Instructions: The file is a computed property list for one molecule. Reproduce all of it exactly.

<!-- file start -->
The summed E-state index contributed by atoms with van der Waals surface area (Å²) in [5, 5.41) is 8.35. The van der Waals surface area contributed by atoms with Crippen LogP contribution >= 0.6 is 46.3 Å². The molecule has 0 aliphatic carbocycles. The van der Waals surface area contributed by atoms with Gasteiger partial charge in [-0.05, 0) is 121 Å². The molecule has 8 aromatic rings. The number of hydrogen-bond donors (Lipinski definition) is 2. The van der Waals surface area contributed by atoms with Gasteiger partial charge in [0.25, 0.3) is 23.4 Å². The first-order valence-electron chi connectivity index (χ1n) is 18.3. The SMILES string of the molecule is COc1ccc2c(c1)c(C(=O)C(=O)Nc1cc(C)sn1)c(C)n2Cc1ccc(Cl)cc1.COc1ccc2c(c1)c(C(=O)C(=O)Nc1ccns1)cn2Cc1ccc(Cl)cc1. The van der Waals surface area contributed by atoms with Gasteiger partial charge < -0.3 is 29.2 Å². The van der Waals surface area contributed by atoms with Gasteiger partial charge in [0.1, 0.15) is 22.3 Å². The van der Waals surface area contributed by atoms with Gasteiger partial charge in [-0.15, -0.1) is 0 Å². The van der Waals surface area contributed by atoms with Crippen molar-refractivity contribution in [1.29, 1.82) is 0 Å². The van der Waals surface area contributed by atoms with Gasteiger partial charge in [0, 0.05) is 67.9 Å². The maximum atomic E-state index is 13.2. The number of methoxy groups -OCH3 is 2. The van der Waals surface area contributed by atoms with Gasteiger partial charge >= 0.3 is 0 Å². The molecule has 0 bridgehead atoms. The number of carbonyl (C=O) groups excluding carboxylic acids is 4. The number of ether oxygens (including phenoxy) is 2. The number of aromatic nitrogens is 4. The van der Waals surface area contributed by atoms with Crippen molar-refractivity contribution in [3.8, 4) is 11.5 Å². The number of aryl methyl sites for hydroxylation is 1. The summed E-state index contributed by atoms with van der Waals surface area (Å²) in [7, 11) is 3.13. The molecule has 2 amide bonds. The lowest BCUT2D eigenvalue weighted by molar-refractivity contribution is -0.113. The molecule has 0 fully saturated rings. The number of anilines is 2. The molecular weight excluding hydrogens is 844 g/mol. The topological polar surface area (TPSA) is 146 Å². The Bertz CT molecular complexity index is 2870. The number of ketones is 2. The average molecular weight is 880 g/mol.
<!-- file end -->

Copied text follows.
The summed E-state index contributed by atoms with van der Waals surface area (Å²) in [5, 5.41) is 8.35. The van der Waals surface area contributed by atoms with Crippen LogP contribution >= 0.6 is 46.3 Å². The molecule has 0 aliphatic carbocycles. The van der Waals surface area contributed by atoms with Gasteiger partial charge in [-0.05, 0) is 121 Å². The molecule has 8 aromatic rings. The number of hydrogen-bond donors (Lipinski definition) is 2. The van der Waals surface area contributed by atoms with Gasteiger partial charge in [0.25, 0.3) is 23.4 Å². The first-order valence-electron chi connectivity index (χ1n) is 18.3. The SMILES string of the molecule is COc1ccc2c(c1)c(C(=O)C(=O)Nc1cc(C)sn1)c(C)n2Cc1ccc(Cl)cc1.COc1ccc2c(c1)c(C(=O)C(=O)Nc1ccns1)cn2Cc1ccc(Cl)cc1. The van der Waals surface area contributed by atoms with Gasteiger partial charge < -0.3 is 29.2 Å². The van der Waals surface area contributed by atoms with Gasteiger partial charge in [0.1, 0.15) is 22.3 Å². The van der Waals surface area contributed by atoms with Gasteiger partial charge in [-0.15, -0.1) is 0 Å². The van der Waals surface area contributed by atoms with Crippen molar-refractivity contribution in [1.29, 1.82) is 0 Å². The van der Waals surface area contributed by atoms with Gasteiger partial charge in [0, 0.05) is 67.9 Å². The maximum atomic E-state index is 13.2. The number of methoxy groups -OCH3 is 2. The van der Waals surface area contributed by atoms with Gasteiger partial charge >= 0.3 is 0 Å². The molecule has 0 bridgehead atoms. The number of carbonyl (C=O) groups excluding carboxylic acids is 4. The number of ether oxygens (including phenoxy) is 2. The number of aromatic nitrogens is 4. The van der Waals surface area contributed by atoms with Crippen molar-refractivity contribution in [3.8, 4) is 11.5 Å². The number of aryl methyl sites for hydroxylation is 1. The summed E-state index contributed by atoms with van der Waals surface area (Å²) in [7, 11) is 3.13. The molecule has 2 amide bonds. The lowest BCUT2D eigenvalue weighted by molar-refractivity contribution is -0.113. The molecule has 0 fully saturated rings. The number of anilines is 2. The molecular weight excluding hydrogens is 844 g/mol. The topological polar surface area (TPSA) is 146 Å². The Bertz CT molecular complexity index is 2870. The number of ketones is 2. The average molecular weight is 880 g/mol.